The 2006 AMDIS award winners for distinction in applied medical informatics are all working toward one common goal: to implement an electronically based record system that will create a faster, more-accurate medical practice within their healthcare system.
The Association of Medical Directors of Information Systems has recognized five individuals and three healthcare teams with its annual award. From more than 60 nominations, the winners each deserve special recognition for their excellence and successful achievements, says Rich Rydell, president and executive director of AMDIS. The almost 1,800-member organization of physician-technology leaders designated six judges. This year the judges decided on the following professionals:
Richard Dick is the founder, chairman and CEO of You Take Control, a privacy-management firm that gives members the opportunity to essentially take control of and make a profit from all sensitive information about themselves. The firm, located in Alpine, Utah, allows outside research companies, both organizational and governmental, to send a request to view information that members then approve them to see.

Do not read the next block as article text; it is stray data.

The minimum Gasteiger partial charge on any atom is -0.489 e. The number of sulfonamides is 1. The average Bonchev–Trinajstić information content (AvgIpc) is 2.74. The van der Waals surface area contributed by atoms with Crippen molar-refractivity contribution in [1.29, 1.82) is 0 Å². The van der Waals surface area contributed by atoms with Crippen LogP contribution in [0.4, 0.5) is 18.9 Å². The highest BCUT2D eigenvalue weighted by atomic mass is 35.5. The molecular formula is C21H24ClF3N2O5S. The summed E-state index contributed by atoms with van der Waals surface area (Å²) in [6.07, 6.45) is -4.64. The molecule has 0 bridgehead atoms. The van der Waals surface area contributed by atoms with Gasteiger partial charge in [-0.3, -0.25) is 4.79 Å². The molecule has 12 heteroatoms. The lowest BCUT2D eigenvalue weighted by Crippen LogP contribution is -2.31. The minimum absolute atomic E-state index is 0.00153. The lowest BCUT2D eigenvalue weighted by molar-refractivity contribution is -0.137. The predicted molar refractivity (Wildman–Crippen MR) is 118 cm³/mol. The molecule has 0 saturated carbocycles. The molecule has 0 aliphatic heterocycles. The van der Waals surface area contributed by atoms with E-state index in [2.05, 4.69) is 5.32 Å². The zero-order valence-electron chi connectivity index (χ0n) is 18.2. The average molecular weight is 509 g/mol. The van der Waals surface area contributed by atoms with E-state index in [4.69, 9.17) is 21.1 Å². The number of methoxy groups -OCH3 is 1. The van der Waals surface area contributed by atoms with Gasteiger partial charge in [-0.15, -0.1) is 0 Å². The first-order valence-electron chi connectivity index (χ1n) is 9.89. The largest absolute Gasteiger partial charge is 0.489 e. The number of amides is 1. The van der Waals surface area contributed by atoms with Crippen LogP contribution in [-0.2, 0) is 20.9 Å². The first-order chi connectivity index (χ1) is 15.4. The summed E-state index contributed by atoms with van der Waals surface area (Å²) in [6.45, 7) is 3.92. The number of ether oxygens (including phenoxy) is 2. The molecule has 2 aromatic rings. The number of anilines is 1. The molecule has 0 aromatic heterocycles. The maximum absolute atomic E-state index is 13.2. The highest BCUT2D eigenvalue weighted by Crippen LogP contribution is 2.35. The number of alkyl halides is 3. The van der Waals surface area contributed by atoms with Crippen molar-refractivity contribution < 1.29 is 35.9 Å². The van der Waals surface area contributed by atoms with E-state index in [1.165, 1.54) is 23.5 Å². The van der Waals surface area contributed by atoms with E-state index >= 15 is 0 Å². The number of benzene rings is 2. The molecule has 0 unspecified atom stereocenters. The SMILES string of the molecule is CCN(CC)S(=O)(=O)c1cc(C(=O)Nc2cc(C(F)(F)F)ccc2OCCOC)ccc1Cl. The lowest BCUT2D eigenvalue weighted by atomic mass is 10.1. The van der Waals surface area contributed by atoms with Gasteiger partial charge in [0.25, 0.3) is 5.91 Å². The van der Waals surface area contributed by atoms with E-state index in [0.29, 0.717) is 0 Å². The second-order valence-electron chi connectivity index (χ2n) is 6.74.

The main goal of this company-one of Dick's many ventures-is to empower individuals by giving them the opportunity to sell access to their personal data. "If (outside sources) have to obtain permission to access your data, then you decide if they can have it and at what price to have it for,'' Dick says.
Dick has maintained a long career in informatics. Esther Dyson deemed him a "key man'' in the history of electronic medical records in the January 2005 issue of Release 1.0. Dick says he will continue to work on finding ways to "remove ambiguity in data'' and distributing it. "I try to work on things that have the broadest overall impact, which may take more than my lifetime to see (its) completion,'' Dick says.
Cort Garrison, M.D., is the medical director of informatics for 417-bed Salem (Ore.) Hospital Regional Health Services and has been working to computerize the physician office for about 10 years. His main focus is completing the Epic EMR system for the organization. His goal is to have 100% computerized physician-order entry established by 2007.